Lessons on Leadership from Kraft’s “Big Cheese”

This edition of Mentor Online is adapted from an article in the Sams Club magazine.

Betsy Holden, a co-CEO at Kraft Foods, shares her insight for key leaders in organizations.

Finding the shoe that fits — The keys to job satisfaction are passion, fit and fulfillment. Find a job that fits your skill set and gives you fulfillment in building the organization and seeing it grow forward.

Broaden your business experience — Gain deeper insights into a variety of functions that are required in the organization to broaden your experience. Seeing any enterprise from different perspectives will help you understand the overall needs of the system and not just the need for your skill set. Taking on a task that tests you is advisable.

Maximizing family time — Try to do things away from the job that achieve multiple goals at the same time. Volunteering together and sharing the time with your family will bring not only the satisfaction of making a difference in the world, but will also enhance the bonding in the family system. This insight is not just a different spin on the “quality vs. quantity” dichotomy; what is promoted is family time that is focused on more than only focused on entertainment.

The Ten Deadly Lawsuits That May Be Filed Against Churches

This edition of Mentor Online is adapted from an article by Stephen Chawaga in Your Church (May/June 2001).

Ten of the most common lawsuits faced by churches today:

  1. Suits based on negligence — general public. Churches can be held liable for accidents caused by dangers on your property that you knew about but the general public did not. A prominently posted warning sign can both avoid injuries and absolve the church.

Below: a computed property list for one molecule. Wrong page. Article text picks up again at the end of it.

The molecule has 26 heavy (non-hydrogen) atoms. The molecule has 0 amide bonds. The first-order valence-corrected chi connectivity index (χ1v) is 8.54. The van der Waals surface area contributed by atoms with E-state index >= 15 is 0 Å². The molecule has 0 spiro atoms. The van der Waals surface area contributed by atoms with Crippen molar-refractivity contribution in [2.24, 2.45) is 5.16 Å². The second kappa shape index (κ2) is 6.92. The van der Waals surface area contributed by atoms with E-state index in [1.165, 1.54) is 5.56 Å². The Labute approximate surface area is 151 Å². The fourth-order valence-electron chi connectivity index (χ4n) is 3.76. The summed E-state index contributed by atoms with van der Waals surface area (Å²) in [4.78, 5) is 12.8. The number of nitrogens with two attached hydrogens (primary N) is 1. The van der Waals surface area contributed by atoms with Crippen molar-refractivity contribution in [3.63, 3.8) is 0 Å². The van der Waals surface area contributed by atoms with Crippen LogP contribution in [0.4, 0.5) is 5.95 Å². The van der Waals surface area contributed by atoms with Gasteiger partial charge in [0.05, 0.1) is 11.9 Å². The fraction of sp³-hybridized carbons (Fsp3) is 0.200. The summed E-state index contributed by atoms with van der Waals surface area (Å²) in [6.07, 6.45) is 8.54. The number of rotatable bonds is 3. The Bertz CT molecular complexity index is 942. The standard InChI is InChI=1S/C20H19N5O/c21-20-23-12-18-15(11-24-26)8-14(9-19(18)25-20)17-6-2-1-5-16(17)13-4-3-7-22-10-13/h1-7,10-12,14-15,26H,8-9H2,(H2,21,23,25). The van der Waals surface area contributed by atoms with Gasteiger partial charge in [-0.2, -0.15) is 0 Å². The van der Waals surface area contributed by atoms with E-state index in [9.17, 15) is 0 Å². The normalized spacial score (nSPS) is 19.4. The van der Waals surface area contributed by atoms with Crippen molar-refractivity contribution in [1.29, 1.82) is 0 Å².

2. Suits based on negligence — parishioners. To avoid this suit it imperative to both warm members and visitors about dangers but exercise reasonable care and take necessary precautions to ensure their safety.
  3. Suits based on negligence — “nuisances” that attract children. To avoid this suit it is imperative that churches attend to the duty to keep children safe from conditions against which you might expect them to be unable to protect them — even when they are trespassing.
  4. Suits based on negligence — supervision of employees. To avoid this suit the congregation must attend to the duty to protect the public and members against any violent or criminal propensities of the employee that come to your attention. This oversight duty extends only to conduct that is foreseeable by a reasonable person and only to events that relate to work done for you.
  5. Suits based upon sexual harassment. Church staff can become vulnerable to charges of sexual harassment. Anyone in the church in a position of authority can accused of an intemperate remark or even a pattern of improper conduct while supervising employees or counseling members. It is wise for church staff and other leaders to receive education about sexual harassment and other boundary issues.
  6. Suits based upon defamation. Defamation is the publication to a third party of false or misleading information that you know will cause a person to the loss of reputation or other injury. Disparaging remarks about terminated employees or disciplined members can be the foundation for a defamation suit and therefore have not place in such situations.
  7. Suits based upon apparent authority. To avoid costly and embarrassing chaos about contractual matters (written or oral) can be avoided if church has outlined, in writing, who has budget and hiring authority for these matters.
  8. Suits based on disputes over election of the pastor. To avoid litigation over selection of a minister a congregation must attend to the development of a written policy with regard to the issues of control and authority in this matter.